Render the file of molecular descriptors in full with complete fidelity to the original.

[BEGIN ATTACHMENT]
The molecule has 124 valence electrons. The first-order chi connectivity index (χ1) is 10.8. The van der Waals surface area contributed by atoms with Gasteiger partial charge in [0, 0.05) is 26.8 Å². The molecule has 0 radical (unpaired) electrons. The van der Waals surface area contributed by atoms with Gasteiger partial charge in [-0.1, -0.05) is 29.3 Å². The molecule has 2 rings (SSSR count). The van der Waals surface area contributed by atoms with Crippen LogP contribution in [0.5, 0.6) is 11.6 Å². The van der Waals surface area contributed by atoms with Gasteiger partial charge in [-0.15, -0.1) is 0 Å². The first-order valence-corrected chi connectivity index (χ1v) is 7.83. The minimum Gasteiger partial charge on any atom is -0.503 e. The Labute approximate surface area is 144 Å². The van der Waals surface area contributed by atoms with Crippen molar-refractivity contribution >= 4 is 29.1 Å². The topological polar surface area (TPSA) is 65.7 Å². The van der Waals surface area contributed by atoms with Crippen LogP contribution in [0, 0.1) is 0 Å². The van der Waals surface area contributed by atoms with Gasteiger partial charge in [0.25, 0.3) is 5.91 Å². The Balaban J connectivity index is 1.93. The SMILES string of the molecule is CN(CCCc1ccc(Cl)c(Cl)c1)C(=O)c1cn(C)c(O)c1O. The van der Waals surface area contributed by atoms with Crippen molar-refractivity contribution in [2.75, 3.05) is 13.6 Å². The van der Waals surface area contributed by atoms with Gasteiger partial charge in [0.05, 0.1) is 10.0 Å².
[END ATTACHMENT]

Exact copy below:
The molecule has 124 valence electrons. The first-order chi connectivity index (χ1) is 10.8. The van der Waals surface area contributed by atoms with Gasteiger partial charge in [0, 0.05) is 26.8 Å². The molecule has 0 radical (unpaired) electrons. The van der Waals surface area contributed by atoms with Gasteiger partial charge in [-0.1, -0.05) is 29.3 Å². The molecule has 2 rings (SSSR count). The van der Waals surface area contributed by atoms with Crippen LogP contribution in [0.5, 0.6) is 11.6 Å². The van der Waals surface area contributed by atoms with Gasteiger partial charge in [-0.15, -0.1) is 0 Å². The first-order valence-corrected chi connectivity index (χ1v) is 7.83. The minimum Gasteiger partial charge on any atom is -0.503 e. The Labute approximate surface area is 144 Å². The van der Waals surface area contributed by atoms with Crippen molar-refractivity contribution >= 4 is 29.1 Å². The topological polar surface area (TPSA) is 65.7 Å². The van der Waals surface area contributed by atoms with Crippen LogP contribution in [0, 0.1) is 0 Å². The van der Waals surface area contributed by atoms with Gasteiger partial charge in [0.25, 0.3) is 5.91 Å². The Balaban J connectivity index is 1.93. The SMILES string of the molecule is CN(CCCc1ccc(Cl)c(Cl)c1)C(=O)c1cn(C)c(O)c1O. The van der Waals surface area contributed by atoms with Crippen molar-refractivity contribution in [2.75, 3.05) is 13.6 Å². The van der Waals surface area contributed by atoms with Gasteiger partial charge in [0.05, 0.1) is 10.0 Å².